The video above was shot at the same location last year.

Comments Off

Categories: Audubon California · Bird conservation · Bird L.A. · Birding

Western Yellow-billed Cuckoo listed as Threatened

October 2nd, 2014 · by Garrison Frost

cuckoo_mdf_500p

We just learned today that the U.S. Fish & Wildlife Service has decided to list the Western Yellow-billed Cuckoo as Threatened under the Endangered Species Act. The listing will be effective Nov. 3. While it’s never good news to have to do this, we are greatly pleased that this bird will get the protections it needs to recover and thrive in California and the West. The next step will be the designation of critical habitat for the this species, and we’ll be involved in that. Audubon California supporters send more than 2,200 emails to the service in the recent months supporting the listing — and we’re certain that this outpouring made a difference. Thanks for everything. (photo by mdf)

Comments Off

Categories: Audubon California · Bird conservation · Endangered Species Act

Controversial desert solar project dropped

September 28th, 2014 · by Garrison Frost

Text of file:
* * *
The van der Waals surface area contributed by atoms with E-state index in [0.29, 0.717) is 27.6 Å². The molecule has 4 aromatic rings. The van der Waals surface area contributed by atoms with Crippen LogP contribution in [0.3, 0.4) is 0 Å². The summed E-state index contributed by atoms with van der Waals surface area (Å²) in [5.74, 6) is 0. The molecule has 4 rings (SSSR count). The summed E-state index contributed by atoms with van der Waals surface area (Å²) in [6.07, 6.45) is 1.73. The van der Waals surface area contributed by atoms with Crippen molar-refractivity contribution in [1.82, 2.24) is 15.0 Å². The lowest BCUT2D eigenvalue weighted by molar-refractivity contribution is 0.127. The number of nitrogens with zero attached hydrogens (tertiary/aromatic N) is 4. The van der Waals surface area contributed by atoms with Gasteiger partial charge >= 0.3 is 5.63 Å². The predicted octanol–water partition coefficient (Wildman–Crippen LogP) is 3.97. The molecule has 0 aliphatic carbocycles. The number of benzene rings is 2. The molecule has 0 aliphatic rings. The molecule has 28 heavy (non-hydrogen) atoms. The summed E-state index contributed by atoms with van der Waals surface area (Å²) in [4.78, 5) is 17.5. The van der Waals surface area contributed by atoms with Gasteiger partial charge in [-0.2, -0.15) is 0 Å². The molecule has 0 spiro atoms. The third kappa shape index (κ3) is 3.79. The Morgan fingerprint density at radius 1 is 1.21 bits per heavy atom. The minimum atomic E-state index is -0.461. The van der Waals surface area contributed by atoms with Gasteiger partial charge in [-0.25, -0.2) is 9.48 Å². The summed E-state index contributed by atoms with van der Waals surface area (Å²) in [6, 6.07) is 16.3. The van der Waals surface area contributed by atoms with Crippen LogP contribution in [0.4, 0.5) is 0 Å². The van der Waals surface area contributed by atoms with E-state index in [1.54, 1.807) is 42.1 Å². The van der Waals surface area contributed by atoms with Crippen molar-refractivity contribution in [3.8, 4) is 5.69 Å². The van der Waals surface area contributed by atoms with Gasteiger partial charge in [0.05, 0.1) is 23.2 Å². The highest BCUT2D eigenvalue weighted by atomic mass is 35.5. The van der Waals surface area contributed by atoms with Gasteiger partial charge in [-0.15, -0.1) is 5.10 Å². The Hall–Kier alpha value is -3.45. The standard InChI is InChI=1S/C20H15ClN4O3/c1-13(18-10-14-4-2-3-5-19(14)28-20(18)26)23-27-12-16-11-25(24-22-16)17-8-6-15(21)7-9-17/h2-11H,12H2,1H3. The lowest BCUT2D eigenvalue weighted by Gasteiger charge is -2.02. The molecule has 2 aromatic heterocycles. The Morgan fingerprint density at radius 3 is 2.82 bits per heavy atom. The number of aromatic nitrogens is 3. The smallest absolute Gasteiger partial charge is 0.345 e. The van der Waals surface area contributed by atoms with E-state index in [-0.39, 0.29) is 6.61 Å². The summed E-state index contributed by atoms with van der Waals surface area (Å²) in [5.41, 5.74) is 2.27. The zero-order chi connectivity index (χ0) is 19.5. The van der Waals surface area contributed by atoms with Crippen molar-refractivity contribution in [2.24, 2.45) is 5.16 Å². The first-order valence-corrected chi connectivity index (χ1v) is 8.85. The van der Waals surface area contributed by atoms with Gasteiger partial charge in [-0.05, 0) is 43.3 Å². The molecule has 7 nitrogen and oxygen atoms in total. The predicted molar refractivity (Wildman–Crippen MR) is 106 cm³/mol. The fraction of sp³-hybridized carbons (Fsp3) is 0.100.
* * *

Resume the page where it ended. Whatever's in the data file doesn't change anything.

mac_warbler_ivanpah_burnt

The backers of a controversial solar energy plant in the desert near Joshua Tree suddenly pulled their application for the project late last week, surprising Audubon California and other environmental groups that were still gathering their forces to oppose the dangerous technology the developers sought to use. The original permit for the Palen solar project called for the use of “solar trough” technology, but BrightSource and other partners recently moved to use “power tower” technology. This technology, currently in use at the controversial Ivanpah solar project in the Mojave Desert appears to harm birds at a high rate, sometimes burning the birds as they pass through intense heat fields. Audubon California had opposed the use of this technology until the actual impact of birds was completely known, and we were very concerned when the California Energy Commission gave preliminary approval for its use at Palen, right in the middle of a key migratory pathway. According to reports, the developers’ action come more from economic concerns, and not environmental ones, but the result is all the same for the birds. (Above, a bird with burnt feathers from the Ivanpah solar plant in the Mojave Desert.)